1. This site uses cookies. By continuing to use this site, you are agreeing to our use of cookies. Learn More.


  2. Click here to enter the drawing for your chance to win a Boker Urban Trapper Cocobolo , Bladeforums.com swag or memberships!
    Be sure to read the rules before entering, then help us decide next week's giveaway by hitting the poll in that thread! Entries close at midnight, Saturday June 15!

    Once the entries close, we'll live stream the drawing on Sunday, June 30 at 5PM Eastern. Tune in to our YouTube channel TheRealBladeForums for a chance to win bonus prizes!

    Questions? Comments? Post in the discussion thread here

    Also, previous Live Stream Prize Pack winner, ooitzoo, has chosen to "pay it forward" with his knife that he won and is doing his own giveaway, check it out here: https://www.bladeforums.com/threads/nib-cold-steel-prolite.1663761/

I'm about to really dig in

Discussion in 'Hammer & Tongs' started by Gunmerc, Feb 13, 2017.

  1. Gunmerc

    Gunmerc

    124
    May 19, 2015
    Ok where to start, I have never forged a blade, period. It is something I've had an interest in since childhood. I tend to jump in head first. I own a business and have a dedicated 32x38 shop, that is not part of the business. This is my space. I like to build and tinker. I have everything except a 2x72 grinder, forge, and power hammer. I live close to someone who has a Little Giant 25lb hammer that is in perfect condition. Like better than factory new. I am in the process of building my own forge. I have the means to buy a nice grinder. Am I carried away in wanting to get the tools before the experience? I'm having some guilt over buying before trying and need some advice. I'm 45 and don't just jump in without a lot of thought. I have had a thing for anvils for a few years and have accumulated quite a few nice ones. Up until now I have not had the time to forge, but it seems like I might have time to follow this strong pull towards bladesmithing/blacksmithing now. I know if I buy the tools I'm lacking, mainly the power hammer and grinder that I won't lose a lot if this isn't for me. What to do. Hooping for some incouragement or the opposite. Thanks in advance. Hammerfall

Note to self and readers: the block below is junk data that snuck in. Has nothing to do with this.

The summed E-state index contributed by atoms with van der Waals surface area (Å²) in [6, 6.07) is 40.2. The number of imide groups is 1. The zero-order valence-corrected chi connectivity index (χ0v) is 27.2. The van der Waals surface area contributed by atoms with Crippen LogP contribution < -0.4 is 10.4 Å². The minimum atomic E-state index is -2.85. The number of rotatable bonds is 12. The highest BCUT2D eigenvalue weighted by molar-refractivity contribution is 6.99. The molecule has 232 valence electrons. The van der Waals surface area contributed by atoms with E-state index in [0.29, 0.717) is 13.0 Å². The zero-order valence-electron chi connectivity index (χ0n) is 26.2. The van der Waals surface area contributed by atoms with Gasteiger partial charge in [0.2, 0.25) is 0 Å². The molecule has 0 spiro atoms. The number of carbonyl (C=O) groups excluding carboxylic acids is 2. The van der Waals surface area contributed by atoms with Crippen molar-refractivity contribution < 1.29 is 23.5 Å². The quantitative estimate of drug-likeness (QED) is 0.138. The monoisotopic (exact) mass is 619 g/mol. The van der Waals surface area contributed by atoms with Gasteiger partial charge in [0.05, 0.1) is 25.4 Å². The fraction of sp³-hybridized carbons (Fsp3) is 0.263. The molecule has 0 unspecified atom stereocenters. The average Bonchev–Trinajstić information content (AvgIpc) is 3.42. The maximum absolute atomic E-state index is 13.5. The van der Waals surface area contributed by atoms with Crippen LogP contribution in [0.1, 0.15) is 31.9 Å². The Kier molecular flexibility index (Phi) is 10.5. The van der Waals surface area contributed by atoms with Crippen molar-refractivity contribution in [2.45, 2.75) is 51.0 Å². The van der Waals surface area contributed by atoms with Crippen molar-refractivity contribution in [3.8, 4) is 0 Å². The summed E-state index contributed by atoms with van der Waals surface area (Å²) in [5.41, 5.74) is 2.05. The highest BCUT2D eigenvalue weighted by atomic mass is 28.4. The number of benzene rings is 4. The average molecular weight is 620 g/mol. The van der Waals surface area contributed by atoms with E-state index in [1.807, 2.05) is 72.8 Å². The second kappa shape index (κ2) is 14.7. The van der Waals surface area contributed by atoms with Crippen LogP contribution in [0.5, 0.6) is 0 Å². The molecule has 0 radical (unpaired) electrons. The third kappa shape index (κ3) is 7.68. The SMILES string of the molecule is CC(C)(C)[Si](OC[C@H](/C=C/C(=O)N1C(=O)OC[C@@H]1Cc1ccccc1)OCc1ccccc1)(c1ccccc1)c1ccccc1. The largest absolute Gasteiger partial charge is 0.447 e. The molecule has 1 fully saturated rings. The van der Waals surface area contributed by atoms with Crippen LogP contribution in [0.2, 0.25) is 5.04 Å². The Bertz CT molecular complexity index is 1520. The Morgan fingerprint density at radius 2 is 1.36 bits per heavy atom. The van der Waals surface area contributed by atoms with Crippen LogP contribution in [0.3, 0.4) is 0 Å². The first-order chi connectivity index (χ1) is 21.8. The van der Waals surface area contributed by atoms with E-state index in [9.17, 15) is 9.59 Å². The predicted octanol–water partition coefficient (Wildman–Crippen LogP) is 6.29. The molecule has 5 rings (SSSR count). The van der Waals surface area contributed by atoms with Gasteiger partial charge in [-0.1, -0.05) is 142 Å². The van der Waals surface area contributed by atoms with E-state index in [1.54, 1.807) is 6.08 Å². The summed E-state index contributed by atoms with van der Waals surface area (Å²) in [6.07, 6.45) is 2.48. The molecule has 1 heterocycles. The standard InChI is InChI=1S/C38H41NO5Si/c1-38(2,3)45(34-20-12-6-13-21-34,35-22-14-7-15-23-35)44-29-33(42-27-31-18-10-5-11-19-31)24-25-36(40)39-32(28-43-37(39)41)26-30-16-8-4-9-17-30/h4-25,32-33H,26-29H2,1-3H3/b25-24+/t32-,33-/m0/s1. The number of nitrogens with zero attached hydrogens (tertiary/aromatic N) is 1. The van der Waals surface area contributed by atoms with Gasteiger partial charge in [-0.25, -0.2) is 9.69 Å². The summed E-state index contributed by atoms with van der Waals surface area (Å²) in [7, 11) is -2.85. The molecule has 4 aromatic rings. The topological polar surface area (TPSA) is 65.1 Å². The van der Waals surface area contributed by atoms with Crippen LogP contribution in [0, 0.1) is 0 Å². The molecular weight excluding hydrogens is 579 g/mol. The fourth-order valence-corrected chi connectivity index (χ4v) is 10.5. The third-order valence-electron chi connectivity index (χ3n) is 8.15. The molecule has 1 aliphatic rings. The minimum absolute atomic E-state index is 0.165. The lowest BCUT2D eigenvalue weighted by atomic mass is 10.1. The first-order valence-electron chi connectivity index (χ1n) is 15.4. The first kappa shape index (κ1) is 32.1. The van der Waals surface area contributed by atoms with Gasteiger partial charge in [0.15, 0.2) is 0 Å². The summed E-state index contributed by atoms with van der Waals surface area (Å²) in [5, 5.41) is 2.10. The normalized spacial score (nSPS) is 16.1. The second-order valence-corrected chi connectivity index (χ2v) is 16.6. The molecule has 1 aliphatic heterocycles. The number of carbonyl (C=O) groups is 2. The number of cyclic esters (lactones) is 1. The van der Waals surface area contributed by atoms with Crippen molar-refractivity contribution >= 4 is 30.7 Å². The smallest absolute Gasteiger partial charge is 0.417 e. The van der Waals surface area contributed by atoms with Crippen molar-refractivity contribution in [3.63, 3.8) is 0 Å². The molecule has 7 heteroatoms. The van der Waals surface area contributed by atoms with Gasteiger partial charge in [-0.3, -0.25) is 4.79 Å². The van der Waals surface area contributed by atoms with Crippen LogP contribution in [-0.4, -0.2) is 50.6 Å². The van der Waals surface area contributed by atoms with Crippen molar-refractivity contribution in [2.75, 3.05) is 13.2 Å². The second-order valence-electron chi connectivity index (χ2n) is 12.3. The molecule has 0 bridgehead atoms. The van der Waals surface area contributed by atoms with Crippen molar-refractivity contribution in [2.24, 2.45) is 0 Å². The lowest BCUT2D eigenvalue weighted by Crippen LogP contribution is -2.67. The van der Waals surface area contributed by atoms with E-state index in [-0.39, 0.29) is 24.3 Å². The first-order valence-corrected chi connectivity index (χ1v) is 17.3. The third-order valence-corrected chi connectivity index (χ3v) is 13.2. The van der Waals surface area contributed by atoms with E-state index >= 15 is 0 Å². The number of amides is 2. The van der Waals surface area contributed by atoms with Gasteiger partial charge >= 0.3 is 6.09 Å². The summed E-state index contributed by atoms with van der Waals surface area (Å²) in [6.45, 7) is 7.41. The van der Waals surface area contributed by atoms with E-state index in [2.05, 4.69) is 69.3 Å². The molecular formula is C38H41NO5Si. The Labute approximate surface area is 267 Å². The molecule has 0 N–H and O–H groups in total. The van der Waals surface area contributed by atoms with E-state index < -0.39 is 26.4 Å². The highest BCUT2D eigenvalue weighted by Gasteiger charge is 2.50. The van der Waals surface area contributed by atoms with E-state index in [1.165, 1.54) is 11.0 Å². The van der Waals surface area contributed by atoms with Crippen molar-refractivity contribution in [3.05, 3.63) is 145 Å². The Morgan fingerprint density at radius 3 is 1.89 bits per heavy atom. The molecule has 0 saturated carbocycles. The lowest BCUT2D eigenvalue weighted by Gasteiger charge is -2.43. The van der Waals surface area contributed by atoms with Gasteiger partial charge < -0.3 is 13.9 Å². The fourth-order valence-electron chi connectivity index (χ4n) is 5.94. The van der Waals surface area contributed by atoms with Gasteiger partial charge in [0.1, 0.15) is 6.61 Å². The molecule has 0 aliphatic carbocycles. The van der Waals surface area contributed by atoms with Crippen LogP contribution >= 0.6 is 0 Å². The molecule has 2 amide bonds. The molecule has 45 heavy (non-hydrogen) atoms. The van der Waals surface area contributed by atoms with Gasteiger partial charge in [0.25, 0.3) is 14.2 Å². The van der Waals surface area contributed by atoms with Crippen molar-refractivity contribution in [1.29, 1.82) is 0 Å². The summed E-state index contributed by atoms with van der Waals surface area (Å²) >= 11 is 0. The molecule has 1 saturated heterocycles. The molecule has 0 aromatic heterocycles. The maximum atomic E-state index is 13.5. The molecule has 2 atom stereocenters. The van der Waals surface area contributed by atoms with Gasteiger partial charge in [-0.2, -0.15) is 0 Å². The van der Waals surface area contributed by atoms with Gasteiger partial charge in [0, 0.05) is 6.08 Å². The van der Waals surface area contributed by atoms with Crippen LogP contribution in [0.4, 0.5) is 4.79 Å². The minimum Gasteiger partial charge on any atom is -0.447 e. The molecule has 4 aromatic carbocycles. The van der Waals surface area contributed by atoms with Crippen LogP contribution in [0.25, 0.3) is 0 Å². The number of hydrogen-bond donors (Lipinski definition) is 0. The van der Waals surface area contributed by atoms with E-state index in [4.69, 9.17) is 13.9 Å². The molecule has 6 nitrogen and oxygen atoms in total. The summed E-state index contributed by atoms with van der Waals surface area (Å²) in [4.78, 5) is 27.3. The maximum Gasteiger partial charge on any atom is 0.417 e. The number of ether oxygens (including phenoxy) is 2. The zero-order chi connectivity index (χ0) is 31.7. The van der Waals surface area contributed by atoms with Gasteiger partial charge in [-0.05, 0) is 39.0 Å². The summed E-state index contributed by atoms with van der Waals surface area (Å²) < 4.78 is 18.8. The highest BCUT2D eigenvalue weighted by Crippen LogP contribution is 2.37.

2. Stacy E. Apelt - Bladesmith

    Stacy E. Apelt - Bladesmith ilmarinen - MODERATOR Moderator Knifemaker / Craftsman / Service Provider

    Aug 20, 2004
    Go over to your friends shop a few weekends and get some forge and anvil time under his instruction. If it feels good after a few blades, get the grinder and make a forge. A power hammer is nice, but learn on a 2# to 3# hand hammer.
     
  3. Gunmerc

    Gunmerc

    124
    May 19, 2015
    I don't have any friends that forge Stacy.
     
  4. Stacy E. Apelt - Bladesmith

    Stacy E. Apelt - Bladesmith ilmarinen - MODERATOR Moderator Knifemaker / Craftsman / Service Provider

    Aug 20, 2004
    I misunderstood about the power hammer. I thought it was someone you know.

    Kansas has a lot of makers, IIRC. I would recommend you checking with the Kansas Custom Knifemakers Assn.: